Swedish safety test proves the Toyota RAV4 will never be an autocross champ

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Toyota RAV4 moose test Teknikens Värld

Due to driving behavior that Swedish car magazine Teknikens Värld calls “dangerous,” the publication has advised readers to not buy the 2019 Toyota RAV4 SUV. Because of the country’s unique and abundant fauna, since the 1970s Swedes have been putting passenger vehicles through what is colloquially known as the “Moose Test,” or more officially, as the Undanmanöverprov, the evasive maneuver test. The RAV4 failed the Moose Test repeatedly.

The test, standardized as ISO 3888-2, involves driving in a straight line and then doing a left-right-left swerve through a chicane set up with traffic cones. It’s supposed to duplicate what most drivers would do should a moose or other large object appear suddenly in the vehicle’s path. An adult male moose can stand up to seven feet tall, not including its large and heavy antlers, and weigh a half ton or more, so plowing into one can cause severe damage to the car and possibly injure or kill people. It’s also not very pleasant for the moose.

In the test, the vehicles are loaded to their maximum weight capacities and the tires are inflated to manufacturers’ specifications. Speed through the chicane is increased until stability is lost and the car or truck starts to skid, or worse, begin to roll over. To pass the Moose Test, a vehicle must be able to traverse the course without any stability issues at a minimum speed of 70 kmh (43.5 mph).

When reviewing the RAV4 last spring, Teknikens Värld initially ran the SUV through the Moose Test, when its electronic stability control system reacted too slowly, resulting in serious skidding. The publication retested the RAV4 as part of its annual fall SUV testing, with disturbing results.

As the RAV4 turns left, to avoid a hypothetical moose, the front end reacts quickly, but when the utility vehicle is turned back to the right, the front right tire digs in. Sometimes the RAV4 will then skid sideways through the chicane, but worryingly, other times it will flip up onto just two wheels. The fastest that Teknikens Värld was able to complete the Moose Test with no serious problems in the RAV4 was just 68 kmh (42 mph), a failing mark. By comparison, the similarly-sized Kia Sorrento SUV breezed through the test at 78 kmh (48.5 mph) with no fuss. A second RAV4 was tested, with the same poor results. Changing drivers also made no difference.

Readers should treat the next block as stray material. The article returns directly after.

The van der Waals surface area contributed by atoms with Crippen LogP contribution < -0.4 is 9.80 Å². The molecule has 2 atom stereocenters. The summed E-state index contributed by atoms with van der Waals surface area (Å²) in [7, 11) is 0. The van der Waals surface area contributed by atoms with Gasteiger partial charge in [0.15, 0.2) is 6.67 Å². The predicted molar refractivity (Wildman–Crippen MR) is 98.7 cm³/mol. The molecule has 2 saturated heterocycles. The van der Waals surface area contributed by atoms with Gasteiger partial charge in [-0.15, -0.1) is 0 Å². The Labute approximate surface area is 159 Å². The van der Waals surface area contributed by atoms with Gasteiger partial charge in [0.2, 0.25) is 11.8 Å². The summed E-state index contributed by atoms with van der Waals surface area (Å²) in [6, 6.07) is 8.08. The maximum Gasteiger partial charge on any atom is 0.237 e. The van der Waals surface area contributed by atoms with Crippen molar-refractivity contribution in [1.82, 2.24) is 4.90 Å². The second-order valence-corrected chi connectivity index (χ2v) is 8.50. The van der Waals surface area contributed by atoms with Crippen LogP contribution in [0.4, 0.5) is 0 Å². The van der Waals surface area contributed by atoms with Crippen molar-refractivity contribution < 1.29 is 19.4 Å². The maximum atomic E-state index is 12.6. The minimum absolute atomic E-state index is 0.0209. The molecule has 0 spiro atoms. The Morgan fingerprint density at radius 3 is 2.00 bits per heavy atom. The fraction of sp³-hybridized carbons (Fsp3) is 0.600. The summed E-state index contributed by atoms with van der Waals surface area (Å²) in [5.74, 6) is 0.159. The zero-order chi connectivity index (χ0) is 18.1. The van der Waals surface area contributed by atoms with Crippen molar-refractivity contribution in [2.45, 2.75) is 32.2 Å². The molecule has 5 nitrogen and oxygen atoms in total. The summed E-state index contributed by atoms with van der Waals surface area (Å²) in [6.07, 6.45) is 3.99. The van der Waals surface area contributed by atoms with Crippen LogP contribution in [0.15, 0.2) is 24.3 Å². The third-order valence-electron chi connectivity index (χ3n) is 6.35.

Teknikens Värld speculates that the RAV4’s worse behavior in the fall testing was due, ironically, to better tire grip at higher temperatures, causing the front end to dig in.

This is not the first time a Toyota vehicle has failed the Moose Test. In 2007 and again in 2016, the Hilux pickup failed, almost flipping during the test. The video of that test has been viewed over 15 million times, creating a bit of a public relations issue for Toyota. The automaker responded by revising the ESC system on the Hilux and the RAV4 subsequently passed Teknikens Värld‘s Moose Test.

Teknikens Värld asked Toyota to comment on the RAV4’s bad performance in the test, specifically to learn if any changes have been made in its procedures since the Hilux’s failure three years ago.

Erik Gustafsson, Public Relations and Communications Manager for Toyota Sweden, told the publication, “At Toyota, the safety of our customers is our number one priority, and to ensure their security, we apply strict safety tests during the development of all our products.

Our internal tests fully meet the global standards for obstacle avoidance, and since 2016, we have updated our processes to also reflect the procedures used by Teknikens Värld. During its development stage, RAV4 successfully passed all internal tests, including the ISO 3888-2 and the Teknikens Varld Elk test.

We give our assurance to all Toyota customers that they can be confident in the safety of their vehicles.”

Remind us not to drive a RAV4 on an autocross course in Sweden.

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